I totally agree with Cardinal Ratzinger’s response which he made before becoming Pope. When asked about the health of the Church, he responded that it was just fine but that the number of people in the Church is much smaller than people think. It seems that we always have a “remnant” Church but in some times we have a larger remnant than in others. So in times like these we find far more individuals who would trade their souls for a bowl of pottage than at other more happy times.

What are some of the signs (in no particular order) that we might see in a Church that is more in tune to the world than to Her supernatural end?

This past Sunday I was treated to a honky-tonk piano medley as I approached the altar to receive the Bread of Life: the Body, Blood, Soul and Divinity of Christ. If you can imagine the scene in an old western with a gent, usually sporting a pork pie hat and a pair of dealer sleeve bands, seen playing dance hall music, you have come very close to envisioning what we had to endure at Mass. It was like sashaying up to the bar in an old time saloon to get a shot of rye and a pickled pig’s foot. There was nothing spiritual about the experience but it doesn’t seem to bother those in attendance at all. That might be a sign.

Before the final blessing we were also treated by a bevy of parishioners who wanted to tell everyone present about their birthdays, their anniversaries and achievements to a resounding applause from all who were present. I thought we were at a political rally, giving thanks and tribute to our best contributors. Perhaps that was another sign.

How about the myriad of priests who make it sound like it is easy to get to heaven: we just need to be good to one another and keep doing what we are doing and all will be fine. It’s a very positive message and very uplifting to the crowds. However, that just doesn’t square with the teachings of the Church or the Bible. So where is the teachings and condemnation of sin that was a staple of Church teaching some 60 years ago? When was the last time they confronted people with the hard sins to speak of: contraception, homosexuality, masturbation, abortion and the like? Has a pastor ever condemned governments that enslave people through socialism, Marxism or communism and given the teachings of our Popes that refuted them? Silence from the pulpit, our diocesan bishops and the USCCB are almost deafening. As humorous as are the old ads in Oxford Review that spoke of Father Flapdoodle and his silly antics, we see these priests all over the place and they are, in my opinion, a sign of the times.

When was the last time the priest spoke to the congregation concerning our belief in transubstantiation? It is unfortunate that since the Second Vatican Council, which never mentions the word in any of the documents, only makes reference to Christ in the most Holy Sacrament of the Altar in terms of the Real Presence. Now that doesn’t sound that bad does it? Unfortunately, in our ecumenical talks with other faiths we see that others, who do not believe in transubstantiation, also speak of belief in the Real Presence as well. Is this a point of agreement? Those who believe in trans-finalization, consubstantiation, trans-signification and the nebulous, “we think God is somehow present with us when we receive communion” also call it the Real Presence: but is it the same Real Presence we speak of? Are we clear when speaking to these people or are we only trying to make things look as if we have agreement when what we truly have is a disagreement on a defined doctrine of the faith? This might qualify as a sign as well.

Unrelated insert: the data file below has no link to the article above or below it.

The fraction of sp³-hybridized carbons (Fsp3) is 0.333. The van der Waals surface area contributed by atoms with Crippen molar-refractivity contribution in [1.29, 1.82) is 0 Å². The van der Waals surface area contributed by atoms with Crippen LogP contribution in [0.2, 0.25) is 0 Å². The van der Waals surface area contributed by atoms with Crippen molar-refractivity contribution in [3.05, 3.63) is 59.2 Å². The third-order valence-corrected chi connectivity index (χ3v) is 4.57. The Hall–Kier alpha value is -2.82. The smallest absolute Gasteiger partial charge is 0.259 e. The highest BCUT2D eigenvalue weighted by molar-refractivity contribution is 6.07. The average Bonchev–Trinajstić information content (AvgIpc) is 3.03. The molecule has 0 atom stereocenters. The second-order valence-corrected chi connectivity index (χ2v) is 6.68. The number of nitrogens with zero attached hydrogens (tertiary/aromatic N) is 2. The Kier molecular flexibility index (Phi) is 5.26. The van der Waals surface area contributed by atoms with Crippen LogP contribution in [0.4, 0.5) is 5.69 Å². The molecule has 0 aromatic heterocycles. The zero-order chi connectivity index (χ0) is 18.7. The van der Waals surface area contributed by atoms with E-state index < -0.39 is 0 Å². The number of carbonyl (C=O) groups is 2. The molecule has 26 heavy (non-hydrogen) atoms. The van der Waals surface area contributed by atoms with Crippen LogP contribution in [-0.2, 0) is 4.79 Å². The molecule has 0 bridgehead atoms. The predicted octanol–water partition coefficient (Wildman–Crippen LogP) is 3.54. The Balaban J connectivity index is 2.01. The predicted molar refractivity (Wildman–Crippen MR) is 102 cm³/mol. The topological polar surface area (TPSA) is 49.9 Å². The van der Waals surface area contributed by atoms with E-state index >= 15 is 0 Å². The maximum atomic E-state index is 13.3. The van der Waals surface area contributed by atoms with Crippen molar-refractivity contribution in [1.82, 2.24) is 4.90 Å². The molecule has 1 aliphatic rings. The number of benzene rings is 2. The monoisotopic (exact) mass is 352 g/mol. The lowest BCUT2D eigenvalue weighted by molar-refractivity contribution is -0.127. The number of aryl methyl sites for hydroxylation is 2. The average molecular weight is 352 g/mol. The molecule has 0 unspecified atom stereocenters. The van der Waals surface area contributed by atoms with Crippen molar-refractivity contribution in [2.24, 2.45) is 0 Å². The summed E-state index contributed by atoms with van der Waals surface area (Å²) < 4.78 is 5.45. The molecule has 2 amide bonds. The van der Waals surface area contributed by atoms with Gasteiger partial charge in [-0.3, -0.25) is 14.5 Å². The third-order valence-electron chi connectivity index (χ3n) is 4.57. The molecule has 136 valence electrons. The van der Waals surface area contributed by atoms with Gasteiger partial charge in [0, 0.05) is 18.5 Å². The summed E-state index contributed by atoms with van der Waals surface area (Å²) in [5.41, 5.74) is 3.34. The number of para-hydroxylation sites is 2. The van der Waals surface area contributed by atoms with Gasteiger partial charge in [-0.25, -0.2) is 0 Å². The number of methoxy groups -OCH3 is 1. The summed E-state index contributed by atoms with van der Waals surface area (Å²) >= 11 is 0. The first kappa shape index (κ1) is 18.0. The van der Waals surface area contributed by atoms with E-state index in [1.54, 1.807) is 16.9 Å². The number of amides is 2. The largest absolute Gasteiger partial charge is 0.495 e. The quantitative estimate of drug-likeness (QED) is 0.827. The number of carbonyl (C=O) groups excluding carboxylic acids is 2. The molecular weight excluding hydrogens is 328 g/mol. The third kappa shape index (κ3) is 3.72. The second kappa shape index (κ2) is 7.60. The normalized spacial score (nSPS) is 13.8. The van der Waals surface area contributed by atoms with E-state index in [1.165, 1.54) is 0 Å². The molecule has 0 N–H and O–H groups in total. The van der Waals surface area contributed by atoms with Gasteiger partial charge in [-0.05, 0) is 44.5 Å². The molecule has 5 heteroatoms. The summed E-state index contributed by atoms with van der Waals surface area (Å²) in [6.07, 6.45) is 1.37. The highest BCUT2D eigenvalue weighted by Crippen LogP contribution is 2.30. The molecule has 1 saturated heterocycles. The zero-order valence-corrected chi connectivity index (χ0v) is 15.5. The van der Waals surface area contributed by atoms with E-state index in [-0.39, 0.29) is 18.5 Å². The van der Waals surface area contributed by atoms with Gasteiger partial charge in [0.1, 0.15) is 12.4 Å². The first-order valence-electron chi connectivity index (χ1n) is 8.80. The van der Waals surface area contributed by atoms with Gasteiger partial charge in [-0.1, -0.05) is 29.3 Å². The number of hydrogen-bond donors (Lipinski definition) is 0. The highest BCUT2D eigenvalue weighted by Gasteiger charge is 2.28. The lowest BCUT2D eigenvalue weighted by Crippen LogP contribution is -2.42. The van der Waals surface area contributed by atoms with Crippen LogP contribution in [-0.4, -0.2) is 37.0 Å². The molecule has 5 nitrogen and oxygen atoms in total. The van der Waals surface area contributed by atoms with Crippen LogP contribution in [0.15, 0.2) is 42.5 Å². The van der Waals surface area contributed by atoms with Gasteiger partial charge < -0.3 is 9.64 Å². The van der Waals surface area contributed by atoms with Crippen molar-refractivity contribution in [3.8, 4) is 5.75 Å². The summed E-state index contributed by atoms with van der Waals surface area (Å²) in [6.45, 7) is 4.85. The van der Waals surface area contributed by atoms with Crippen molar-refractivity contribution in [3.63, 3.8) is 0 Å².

How about the following:

  • Abortion
  • Contraception
  • Homosexual Marriage
  • Pre-marital Sex
  • Extra-marital Sex
  • Divorce
  • Euthanasia
  • Homosexual Adoptions

These are just a few of the ‘accepted norms’ or issues that will soon be accepted by a plurality of society. I think these are definitely a sign that society has already gone over the moral bankruptcy cliff.

There is not, I think much difference, to moral and fiscal bankruptcy: they each have very similar traits.

In fiscal bankruptcy, through greed and excesses in spending, we find ourselves in bankruptcy court and forced to abide by their advice and amend our spending habits. Often we must make an effort to repay our debts. So there is a way forward.

Now see how similar that is to our own moral bankruptcy. You first have to recognize that you are morally bankrupt though this is hard for anyone to believe of themselves. Their sins blind their eyes to right and wrong. Once recognized, we have ‘bankruptcy court’ called the Sacrament of Reconciliation where we can express our sorrow, receive forgiveness and seek a way to repay those whom we have wronged. We also have a way forward – thanks to God and the Sacraments of His Church.